Lackey suggests wireless network users can help prevent hackers from looking at their actual data by using layers of encryption and beefing up the security on their individual machines -- something many of them take for granted. Lackey and his IBM colleagues have stories of executives who are unaware their computers can seek wireless networks or of employees who do not even bother to change the default computer password assigned by the manufacturer.
In fact, computer security extends beyond the machine itself. Some ethical hackers, if authorized, will also try distinctly low-tech methods of obtaining the same information -- like "social engineering," the effort to see if they can obtain valuable data through contact with unwitting employees, and old-fashioned pilfering.
"One time, we were auditing this place in Canada, and we literally took these monitors off this desk and walked out the building with them, just to see if anybody would try to stop us," recalls Lackey. "And they didn't."
Still, Lackey suggests users of wireless networks should be reassured that wireless hacking can only take place within limited physical boundaries. "In one sense, [wireless] might be more secure, since the only people you're worried about are your neighbors, or people around you at the airport."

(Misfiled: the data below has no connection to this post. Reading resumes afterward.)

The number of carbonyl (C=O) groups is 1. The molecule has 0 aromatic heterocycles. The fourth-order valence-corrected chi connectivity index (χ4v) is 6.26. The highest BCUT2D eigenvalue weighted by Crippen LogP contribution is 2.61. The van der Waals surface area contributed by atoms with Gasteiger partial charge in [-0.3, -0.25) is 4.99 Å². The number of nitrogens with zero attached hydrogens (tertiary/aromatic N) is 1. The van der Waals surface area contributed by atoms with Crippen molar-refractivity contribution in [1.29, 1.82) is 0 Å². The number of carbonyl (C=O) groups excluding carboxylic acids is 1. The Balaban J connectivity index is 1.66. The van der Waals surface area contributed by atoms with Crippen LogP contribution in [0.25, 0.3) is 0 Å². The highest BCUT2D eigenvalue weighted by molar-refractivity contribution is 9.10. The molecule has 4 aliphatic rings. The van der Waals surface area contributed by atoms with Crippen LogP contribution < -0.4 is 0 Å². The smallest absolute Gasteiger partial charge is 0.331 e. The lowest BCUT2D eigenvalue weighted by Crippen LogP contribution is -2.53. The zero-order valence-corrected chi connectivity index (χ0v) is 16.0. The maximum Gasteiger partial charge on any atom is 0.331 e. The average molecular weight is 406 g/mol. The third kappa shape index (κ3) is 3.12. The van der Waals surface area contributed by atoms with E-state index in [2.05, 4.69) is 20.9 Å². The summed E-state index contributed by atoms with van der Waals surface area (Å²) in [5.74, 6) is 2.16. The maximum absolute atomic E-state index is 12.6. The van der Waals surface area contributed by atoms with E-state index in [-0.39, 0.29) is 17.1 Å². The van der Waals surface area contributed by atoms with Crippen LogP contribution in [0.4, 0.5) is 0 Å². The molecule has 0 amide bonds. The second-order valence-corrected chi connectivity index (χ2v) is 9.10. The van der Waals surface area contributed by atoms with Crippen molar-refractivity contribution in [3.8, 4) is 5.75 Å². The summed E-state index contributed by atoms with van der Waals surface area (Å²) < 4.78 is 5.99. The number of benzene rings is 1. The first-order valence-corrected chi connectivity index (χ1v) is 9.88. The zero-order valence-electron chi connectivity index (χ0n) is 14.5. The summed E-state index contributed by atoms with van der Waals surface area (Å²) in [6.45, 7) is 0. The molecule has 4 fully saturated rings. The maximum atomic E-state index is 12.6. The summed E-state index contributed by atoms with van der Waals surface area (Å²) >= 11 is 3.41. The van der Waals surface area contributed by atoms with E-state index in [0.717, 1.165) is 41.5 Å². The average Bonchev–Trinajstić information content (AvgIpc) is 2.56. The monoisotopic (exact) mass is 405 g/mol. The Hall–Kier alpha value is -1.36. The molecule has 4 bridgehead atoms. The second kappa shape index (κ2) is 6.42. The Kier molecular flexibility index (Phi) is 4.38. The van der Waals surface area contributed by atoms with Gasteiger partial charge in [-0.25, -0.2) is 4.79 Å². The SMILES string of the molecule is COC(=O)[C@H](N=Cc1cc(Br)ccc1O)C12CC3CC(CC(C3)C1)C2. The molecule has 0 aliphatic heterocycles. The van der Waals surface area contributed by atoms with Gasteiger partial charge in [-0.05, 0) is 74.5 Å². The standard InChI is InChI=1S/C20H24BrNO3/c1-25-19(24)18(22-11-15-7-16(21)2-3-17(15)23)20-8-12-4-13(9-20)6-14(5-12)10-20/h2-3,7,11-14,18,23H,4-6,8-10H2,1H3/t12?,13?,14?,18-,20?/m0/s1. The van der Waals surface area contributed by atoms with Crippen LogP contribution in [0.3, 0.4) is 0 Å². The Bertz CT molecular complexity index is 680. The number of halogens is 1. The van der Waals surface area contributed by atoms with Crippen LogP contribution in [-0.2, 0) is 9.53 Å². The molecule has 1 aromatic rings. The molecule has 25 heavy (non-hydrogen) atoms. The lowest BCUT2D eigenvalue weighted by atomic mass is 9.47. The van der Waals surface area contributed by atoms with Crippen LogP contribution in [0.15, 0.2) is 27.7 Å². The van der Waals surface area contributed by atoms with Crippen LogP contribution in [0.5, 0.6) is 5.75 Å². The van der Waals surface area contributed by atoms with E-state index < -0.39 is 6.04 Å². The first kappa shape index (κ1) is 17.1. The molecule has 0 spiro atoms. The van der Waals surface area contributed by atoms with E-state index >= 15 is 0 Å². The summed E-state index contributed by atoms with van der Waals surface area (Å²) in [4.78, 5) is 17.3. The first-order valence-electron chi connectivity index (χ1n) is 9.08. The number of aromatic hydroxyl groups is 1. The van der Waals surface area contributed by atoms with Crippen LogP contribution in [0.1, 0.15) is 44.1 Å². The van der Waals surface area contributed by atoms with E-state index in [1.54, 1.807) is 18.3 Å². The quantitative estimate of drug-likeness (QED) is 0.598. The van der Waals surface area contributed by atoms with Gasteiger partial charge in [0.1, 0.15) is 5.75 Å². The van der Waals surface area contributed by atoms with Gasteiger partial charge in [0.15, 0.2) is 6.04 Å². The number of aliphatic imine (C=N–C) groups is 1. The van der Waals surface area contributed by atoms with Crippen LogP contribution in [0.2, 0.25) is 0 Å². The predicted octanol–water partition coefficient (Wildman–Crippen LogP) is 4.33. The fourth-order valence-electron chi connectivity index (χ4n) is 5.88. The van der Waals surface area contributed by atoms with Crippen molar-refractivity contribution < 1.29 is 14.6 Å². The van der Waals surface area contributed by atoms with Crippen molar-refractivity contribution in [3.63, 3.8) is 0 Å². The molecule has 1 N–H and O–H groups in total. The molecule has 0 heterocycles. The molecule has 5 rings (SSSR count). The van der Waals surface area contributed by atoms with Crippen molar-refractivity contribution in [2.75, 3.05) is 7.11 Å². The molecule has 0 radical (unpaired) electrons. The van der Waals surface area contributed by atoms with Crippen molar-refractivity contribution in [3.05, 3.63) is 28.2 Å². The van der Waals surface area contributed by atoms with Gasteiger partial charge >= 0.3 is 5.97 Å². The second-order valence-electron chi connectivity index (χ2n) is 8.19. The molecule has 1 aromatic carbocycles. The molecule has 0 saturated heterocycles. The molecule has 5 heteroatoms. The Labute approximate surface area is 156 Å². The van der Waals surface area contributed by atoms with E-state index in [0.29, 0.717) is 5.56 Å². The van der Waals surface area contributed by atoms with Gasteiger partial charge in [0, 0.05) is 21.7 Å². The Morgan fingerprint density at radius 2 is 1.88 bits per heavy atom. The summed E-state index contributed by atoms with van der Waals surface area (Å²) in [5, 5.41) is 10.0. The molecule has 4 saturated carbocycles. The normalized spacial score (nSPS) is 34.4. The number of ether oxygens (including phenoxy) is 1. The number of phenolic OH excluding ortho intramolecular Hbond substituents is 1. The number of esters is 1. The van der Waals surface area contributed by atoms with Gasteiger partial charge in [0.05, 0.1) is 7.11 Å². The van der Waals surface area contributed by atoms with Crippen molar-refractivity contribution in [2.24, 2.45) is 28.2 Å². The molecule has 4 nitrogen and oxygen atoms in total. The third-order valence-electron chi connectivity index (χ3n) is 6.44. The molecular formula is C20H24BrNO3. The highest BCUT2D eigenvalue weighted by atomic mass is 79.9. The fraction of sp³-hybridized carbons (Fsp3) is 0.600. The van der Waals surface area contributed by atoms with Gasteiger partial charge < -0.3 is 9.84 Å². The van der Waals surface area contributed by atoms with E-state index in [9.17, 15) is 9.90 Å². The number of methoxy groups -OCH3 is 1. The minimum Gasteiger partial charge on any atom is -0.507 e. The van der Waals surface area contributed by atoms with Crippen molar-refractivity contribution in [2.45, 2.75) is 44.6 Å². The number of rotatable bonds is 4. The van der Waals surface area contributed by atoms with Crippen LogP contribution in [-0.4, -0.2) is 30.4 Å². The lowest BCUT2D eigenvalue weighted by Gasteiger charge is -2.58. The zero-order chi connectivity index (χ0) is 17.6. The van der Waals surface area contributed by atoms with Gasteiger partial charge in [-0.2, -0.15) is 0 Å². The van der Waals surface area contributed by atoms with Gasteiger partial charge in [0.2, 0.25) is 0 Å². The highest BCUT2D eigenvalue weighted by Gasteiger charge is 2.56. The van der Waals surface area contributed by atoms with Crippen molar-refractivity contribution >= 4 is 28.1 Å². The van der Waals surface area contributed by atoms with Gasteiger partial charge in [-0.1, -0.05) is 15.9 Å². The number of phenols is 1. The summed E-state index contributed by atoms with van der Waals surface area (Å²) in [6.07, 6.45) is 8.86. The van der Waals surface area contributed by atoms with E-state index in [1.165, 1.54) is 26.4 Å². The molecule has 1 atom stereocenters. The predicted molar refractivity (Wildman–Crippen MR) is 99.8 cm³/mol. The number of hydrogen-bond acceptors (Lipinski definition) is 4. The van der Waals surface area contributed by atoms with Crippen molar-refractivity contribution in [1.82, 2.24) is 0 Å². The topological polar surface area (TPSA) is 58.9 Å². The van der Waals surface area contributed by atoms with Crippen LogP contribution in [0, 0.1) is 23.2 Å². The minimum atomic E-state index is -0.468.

That matters, because the phenomenon of hacking has changed over the years, from a local hobby to an international business. Nowadays, teenage computer whizzes are less the issue than illegal syndicates.
"What we're finding is that it's less of the interested kid who's just sort of poking around anymore, and it's really more organized crime figures, who just want steady income, and they actually go out and hire unethical hackers to do things for them," Lackey says.
The recent use of "phishing," for instance, in which thieves seek bank-account verification data by sending e-mails to unsuspecting victims, is a wired phenomenon. Similarly, the installation of spyware on computers is done remotely, over wired networks. Security consultants recommend consistent upgrades of anti-virus and anti-spyware programs, as well as education about scams, to reduce vulnerability to hacking -- although the threat cannot really be eliminated for good.
Indeed, computer security experts do not promise to make any network, wired or wireless, absolutely impenetrable. "There is no 100 percent," asserts Lackey.
Instead, the best approach for most computer users is to put up barriers that deter hackers and reduce their financial incentives. In the meantime, illicit hackers, ethical hackers and security researchers will keep battling to gain the upper hand in security.
"In one sense it really is just an arms race," says Lackey. "A vulnerability is discovered, we fix it. Then something different comes out. That's just how it all works. Things break, we fix them. Everything gets a little bit better as time goes on."